Reg Traviss has confessed he is still having ''bad days'' as he comes to terms with the death of his girlfriend Amy Winehouse in July.
Reg Traviss says working with the Amy Winehouse Foundation is helping him deal with his grief at losing the singer.
The film director admits the sudden loss of his girlfriend in July is still painful but he is overcoming the "bad days" by committing himself to the charity her father Mitch set up in her memory to help young people in need due to "ill health, disability, financial disadvantage or addiction".
Reg - who attended the opening of the Cointreau Prive at 215 Piccadilly in London this week, where Dita Von Teese performed a burlesque routine - told BANG Showbiz: "You have good days and you have bad days, to be honest. Most of my days at the moment are, 'I can't believe it days.' The past two weeks have been f***ing s**t to be perfectly honest with you, but you can't predict the way it's going to go - it's just so up and down.
"One thing that's been helping me and helping her family is the work we're doing with the Amy Winehouse Foundation. If it can help just one person then it will all be worth it. The thing is that Amy's case isn't an isolated case and so many people in the same situation as her die in London alone each week and I just want to raise awareness of that."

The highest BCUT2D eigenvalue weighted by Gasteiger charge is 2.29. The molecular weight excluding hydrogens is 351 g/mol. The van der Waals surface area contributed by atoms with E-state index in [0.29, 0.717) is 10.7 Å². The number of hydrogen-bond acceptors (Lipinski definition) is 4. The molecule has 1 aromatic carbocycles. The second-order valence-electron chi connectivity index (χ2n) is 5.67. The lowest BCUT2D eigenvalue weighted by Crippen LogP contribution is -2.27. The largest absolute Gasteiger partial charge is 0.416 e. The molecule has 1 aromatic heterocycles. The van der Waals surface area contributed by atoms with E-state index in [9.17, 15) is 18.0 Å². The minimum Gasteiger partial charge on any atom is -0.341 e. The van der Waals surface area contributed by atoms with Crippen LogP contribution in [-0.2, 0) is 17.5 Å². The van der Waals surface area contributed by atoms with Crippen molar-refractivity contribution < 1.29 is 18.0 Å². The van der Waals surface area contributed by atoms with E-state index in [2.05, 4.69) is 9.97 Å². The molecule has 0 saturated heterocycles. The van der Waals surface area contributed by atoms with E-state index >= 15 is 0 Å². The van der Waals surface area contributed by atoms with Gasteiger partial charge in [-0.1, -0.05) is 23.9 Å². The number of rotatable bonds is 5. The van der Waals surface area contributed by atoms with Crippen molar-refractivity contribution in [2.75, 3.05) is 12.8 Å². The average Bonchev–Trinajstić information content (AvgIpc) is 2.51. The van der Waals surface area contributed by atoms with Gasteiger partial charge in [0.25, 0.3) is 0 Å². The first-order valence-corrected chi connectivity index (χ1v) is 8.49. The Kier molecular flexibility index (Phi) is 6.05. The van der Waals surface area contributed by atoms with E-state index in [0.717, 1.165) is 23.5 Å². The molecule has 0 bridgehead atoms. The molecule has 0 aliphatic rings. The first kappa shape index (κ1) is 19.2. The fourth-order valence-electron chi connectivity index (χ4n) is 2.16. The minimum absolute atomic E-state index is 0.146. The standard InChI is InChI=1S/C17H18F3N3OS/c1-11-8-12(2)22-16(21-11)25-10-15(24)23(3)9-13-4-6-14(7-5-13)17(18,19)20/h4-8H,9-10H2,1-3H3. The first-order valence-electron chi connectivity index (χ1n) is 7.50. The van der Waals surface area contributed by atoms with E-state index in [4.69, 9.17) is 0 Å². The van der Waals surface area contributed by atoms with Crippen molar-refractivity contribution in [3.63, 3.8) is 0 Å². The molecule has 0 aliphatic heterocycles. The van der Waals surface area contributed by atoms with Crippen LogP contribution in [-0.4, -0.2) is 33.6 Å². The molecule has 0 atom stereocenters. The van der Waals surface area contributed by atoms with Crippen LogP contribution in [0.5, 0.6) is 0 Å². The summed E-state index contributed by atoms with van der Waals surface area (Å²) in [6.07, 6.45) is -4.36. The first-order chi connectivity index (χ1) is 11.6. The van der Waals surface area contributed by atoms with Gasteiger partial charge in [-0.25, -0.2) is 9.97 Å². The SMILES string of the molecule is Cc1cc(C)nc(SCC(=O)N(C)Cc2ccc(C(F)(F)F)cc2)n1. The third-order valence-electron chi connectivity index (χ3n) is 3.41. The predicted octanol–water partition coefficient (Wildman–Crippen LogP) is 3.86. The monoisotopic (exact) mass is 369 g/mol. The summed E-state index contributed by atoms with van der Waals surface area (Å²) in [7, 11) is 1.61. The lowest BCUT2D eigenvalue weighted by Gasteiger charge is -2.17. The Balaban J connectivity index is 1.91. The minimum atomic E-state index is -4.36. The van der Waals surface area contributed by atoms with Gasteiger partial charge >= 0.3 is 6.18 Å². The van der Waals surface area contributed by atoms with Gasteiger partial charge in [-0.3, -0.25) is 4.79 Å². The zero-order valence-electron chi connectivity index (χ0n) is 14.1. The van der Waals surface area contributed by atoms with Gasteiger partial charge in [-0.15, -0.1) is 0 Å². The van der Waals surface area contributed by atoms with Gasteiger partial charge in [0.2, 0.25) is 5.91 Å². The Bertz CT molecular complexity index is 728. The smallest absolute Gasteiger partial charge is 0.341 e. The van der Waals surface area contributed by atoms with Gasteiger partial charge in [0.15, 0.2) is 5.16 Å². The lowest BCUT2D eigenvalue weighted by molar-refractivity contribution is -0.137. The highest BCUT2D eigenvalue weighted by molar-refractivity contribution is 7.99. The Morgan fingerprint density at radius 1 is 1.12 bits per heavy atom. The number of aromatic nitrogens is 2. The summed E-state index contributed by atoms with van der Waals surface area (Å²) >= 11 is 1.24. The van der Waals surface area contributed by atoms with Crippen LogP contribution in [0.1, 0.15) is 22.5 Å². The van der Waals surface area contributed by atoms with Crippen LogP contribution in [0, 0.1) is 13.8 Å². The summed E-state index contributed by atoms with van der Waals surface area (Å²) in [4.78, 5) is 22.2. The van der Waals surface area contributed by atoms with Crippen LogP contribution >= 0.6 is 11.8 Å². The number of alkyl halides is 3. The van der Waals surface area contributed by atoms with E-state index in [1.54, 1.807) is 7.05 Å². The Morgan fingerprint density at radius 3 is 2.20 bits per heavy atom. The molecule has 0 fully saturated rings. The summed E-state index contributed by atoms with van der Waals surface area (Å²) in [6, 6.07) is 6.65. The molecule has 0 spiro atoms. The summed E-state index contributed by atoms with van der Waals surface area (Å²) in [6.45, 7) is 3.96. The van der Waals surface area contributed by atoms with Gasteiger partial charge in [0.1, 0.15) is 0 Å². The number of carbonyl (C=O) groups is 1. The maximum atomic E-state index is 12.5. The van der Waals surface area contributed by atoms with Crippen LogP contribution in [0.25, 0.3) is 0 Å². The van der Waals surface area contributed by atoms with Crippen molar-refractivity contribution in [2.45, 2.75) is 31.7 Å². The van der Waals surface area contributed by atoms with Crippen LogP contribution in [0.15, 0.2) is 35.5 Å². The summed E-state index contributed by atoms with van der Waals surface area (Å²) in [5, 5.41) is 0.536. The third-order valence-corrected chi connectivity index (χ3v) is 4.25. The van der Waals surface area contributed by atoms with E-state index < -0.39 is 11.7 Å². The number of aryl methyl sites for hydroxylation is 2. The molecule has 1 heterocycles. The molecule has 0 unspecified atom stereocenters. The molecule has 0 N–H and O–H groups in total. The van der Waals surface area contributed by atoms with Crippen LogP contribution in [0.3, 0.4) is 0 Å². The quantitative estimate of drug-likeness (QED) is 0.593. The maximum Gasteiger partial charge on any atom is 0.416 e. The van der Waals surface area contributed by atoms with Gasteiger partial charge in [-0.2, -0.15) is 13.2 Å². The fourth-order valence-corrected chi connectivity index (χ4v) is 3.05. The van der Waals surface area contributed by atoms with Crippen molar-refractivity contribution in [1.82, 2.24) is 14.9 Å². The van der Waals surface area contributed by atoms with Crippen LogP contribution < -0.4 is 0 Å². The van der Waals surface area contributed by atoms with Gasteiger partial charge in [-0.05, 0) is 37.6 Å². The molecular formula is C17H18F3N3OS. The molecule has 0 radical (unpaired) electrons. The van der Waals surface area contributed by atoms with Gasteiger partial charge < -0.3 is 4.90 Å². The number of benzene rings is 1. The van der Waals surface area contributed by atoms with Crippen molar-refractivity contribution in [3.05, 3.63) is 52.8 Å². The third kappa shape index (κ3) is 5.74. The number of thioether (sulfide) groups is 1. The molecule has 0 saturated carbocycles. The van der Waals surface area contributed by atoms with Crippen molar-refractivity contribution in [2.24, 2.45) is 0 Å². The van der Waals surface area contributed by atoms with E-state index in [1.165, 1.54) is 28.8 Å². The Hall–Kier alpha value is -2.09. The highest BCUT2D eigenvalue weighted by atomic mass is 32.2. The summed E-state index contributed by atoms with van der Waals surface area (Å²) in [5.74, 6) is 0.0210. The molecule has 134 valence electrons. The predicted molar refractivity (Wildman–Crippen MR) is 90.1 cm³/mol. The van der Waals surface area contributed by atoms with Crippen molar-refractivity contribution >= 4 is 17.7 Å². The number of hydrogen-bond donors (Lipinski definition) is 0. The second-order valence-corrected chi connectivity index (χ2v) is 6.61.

In October, a coroner's report ruled the cause of Amy's passing was death by "misadventure" due to alcohol poisoning, as she was five-times the UK drink-drive limit on the night she died.
It was also revealed the 'Back to Black' singer - who had battled substance abuse problems throughout her life - had been clean of alcohol for three weeks before going on that fateful binge.
Reg insists the ruling doesn't provide him with any comfort because he knew Amy had been getting her life on track in the months before her death.
The filmmaker added: "People always think the coroner's verdict will provide some comfort for me, but it doesn't. Yeah, I'm glad everyone now knows what I already knew but I knew she had been off the stuff for months and didn't need a coroner to tell me that."
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